London, September 23 : An international team of British and American researchers has achieved a significant breakthrough in understanding the Kondo effect, an intriguing phenomenon in fundamental physics wherein many particles collectively behave as a single quantum-mechanical body.
The researchers - including experts from University College London (UCL) and the IBM Almaden Research Center - point out that when a single magnetic atom is located inside a metal, the free electrons of the metal 'screen' the atom, causing a cloud of many electrons around the atom to become magnetized.
If the metal is cooled down to very low temperatures, the atomic spin sometimes enters a so-called 'quantum superposition' state in which its north-pole points in two opposite directions at the same time, and the entire electron cloud around the spin gets magnetized in two directions.
The researchers say that a technique they had developed in 2007 can help predict when the Kondo effect will occur, and why.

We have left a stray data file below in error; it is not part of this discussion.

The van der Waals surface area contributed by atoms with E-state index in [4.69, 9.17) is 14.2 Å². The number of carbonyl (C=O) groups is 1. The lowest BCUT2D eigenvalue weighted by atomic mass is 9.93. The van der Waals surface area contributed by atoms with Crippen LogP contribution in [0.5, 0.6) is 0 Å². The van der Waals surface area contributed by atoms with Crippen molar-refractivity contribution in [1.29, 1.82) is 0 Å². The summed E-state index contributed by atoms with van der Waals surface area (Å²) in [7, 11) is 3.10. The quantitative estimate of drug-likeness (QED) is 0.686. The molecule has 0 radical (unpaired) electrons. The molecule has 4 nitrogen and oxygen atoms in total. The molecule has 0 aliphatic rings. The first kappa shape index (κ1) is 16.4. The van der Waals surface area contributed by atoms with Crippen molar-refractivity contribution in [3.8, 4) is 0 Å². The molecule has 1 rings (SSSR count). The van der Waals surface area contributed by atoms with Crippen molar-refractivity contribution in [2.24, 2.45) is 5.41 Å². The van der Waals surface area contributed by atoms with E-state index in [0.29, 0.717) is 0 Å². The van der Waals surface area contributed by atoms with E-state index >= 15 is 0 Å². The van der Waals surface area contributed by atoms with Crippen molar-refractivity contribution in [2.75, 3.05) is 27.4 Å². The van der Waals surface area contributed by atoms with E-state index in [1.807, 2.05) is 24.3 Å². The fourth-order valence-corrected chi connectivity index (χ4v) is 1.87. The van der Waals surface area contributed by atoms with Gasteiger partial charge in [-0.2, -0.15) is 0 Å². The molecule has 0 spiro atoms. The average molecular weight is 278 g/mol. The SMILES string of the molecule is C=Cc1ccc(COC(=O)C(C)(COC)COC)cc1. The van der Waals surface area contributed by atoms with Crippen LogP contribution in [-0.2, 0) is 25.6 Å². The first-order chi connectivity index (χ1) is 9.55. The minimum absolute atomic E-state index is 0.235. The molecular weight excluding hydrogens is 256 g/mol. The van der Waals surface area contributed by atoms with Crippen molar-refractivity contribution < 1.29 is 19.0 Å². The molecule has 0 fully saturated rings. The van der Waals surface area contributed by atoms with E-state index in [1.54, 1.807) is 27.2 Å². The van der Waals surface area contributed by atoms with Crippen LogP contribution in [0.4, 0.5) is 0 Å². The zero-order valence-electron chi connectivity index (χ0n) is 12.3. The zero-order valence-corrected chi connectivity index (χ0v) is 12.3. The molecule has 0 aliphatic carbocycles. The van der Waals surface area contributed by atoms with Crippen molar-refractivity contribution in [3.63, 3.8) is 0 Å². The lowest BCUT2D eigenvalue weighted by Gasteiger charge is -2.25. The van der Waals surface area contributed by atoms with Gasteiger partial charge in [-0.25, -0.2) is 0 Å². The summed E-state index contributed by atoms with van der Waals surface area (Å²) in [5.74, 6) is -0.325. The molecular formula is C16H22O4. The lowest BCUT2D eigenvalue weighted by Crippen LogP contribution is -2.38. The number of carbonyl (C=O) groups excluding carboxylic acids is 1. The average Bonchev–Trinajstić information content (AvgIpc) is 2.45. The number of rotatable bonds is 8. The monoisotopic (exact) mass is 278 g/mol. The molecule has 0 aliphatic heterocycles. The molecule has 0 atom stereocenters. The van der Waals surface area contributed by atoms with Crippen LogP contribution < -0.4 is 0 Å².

The key turns out to be in the geometry of a magnetic atom's immediate surroundings, they add.
According to them, carefully studying how this geometry influences the magnetic moment or spin of the atom can help predict and understand the emergence of the Kondo effect.
"This result represents a major advance in our understanding of this fundamental physical phenomenon and could have important consequences for future nanoscale magnetic devices," Nature magazine quoted Dr. Cyrus Hirjibehedin, a member of the IBM team who is now a Lecturer at UCL, as saying.
The findings are reported online today in the scientific journal Nature Physics.